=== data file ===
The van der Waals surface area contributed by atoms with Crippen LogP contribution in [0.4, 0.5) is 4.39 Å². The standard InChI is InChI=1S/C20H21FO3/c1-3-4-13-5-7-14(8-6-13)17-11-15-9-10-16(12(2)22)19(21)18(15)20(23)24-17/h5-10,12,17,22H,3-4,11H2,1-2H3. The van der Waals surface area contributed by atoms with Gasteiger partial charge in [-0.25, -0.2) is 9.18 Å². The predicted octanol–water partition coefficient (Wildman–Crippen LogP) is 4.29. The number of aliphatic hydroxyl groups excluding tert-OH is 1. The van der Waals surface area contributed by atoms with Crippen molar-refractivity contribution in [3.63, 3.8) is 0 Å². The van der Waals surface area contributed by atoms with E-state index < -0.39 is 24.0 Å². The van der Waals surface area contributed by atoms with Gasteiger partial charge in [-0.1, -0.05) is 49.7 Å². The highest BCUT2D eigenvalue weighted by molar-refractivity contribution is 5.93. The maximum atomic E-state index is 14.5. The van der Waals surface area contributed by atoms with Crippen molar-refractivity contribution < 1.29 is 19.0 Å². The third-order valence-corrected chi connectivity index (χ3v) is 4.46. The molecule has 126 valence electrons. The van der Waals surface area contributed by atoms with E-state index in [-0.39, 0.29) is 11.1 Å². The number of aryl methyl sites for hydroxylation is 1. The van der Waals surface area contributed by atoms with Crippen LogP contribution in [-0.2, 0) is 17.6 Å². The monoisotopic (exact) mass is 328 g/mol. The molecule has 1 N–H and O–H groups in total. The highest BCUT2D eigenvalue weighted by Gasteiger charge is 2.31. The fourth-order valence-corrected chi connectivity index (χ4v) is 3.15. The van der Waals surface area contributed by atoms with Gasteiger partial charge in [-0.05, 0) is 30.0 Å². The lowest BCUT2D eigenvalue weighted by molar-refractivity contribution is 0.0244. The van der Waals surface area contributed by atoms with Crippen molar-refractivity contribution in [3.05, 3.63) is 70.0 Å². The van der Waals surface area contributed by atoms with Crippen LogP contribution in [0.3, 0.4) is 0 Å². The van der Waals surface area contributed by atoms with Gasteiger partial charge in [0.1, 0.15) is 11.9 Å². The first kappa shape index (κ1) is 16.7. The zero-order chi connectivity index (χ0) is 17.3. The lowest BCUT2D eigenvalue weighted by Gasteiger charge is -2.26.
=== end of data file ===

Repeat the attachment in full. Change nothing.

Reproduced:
The van der Waals surface area contributed by atoms with Crippen LogP contribution in [0.4, 0.5) is 4.39 Å². The standard InChI is InChI=1S/C20H21FO3/c1-3-4-13-5-7-14(8-6-13)17-11-15-9-10-16(12(2)22)19(21)18(15)20(23)24-17/h5-10,12,17,22H,3-4,11H2,1-2H3. The van der Waals surface area contributed by atoms with Gasteiger partial charge in [-0.25, -0.2) is 9.18 Å². The predicted octanol–water partition coefficient (Wildman–Crippen LogP) is 4.29. The number of aliphatic hydroxyl groups excluding tert-OH is 1. The van der Waals surface area contributed by atoms with Crippen molar-refractivity contribution in [3.63, 3.8) is 0 Å². The van der Waals surface area contributed by atoms with E-state index < -0.39 is 24.0 Å². The van der Waals surface area contributed by atoms with Gasteiger partial charge in [-0.1, -0.05) is 49.7 Å². The highest BCUT2D eigenvalue weighted by molar-refractivity contribution is 5.93. The maximum atomic E-state index is 14.5. The van der Waals surface area contributed by atoms with Crippen molar-refractivity contribution < 1.29 is 19.0 Å². The third-order valence-corrected chi connectivity index (χ3v) is 4.46. The molecule has 126 valence electrons. The van der Waals surface area contributed by atoms with E-state index in [-0.39, 0.29) is 11.1 Å². The number of aryl methyl sites for hydroxylation is 1. The van der Waals surface area contributed by atoms with Crippen LogP contribution in [-0.2, 0) is 17.6 Å². The monoisotopic (exact) mass is 328 g/mol. The molecule has 1 N–H and O–H groups in total. The highest BCUT2D eigenvalue weighted by Gasteiger charge is 2.31. The fourth-order valence-corrected chi connectivity index (χ4v) is 3.15. The van der Waals surface area contributed by atoms with Gasteiger partial charge in [-0.05, 0) is 30.0 Å². The lowest BCUT2D eigenvalue weighted by molar-refractivity contribution is 0.0244. The van der Waals surface area contributed by atoms with Crippen molar-refractivity contribution in [3.05, 3.63) is 70.0 Å². The van der Waals surface area contributed by atoms with Crippen LogP contribution in [0.3, 0.4) is 0 Å². The van der Waals surface area contributed by atoms with Gasteiger partial charge in [0.1, 0.15) is 11.9 Å². The first kappa shape index (κ1) is 16.7. The zero-order chi connectivity index (χ0) is 17.3. The lowest BCUT2D eigenvalue weighted by Gasteiger charge is -2.26.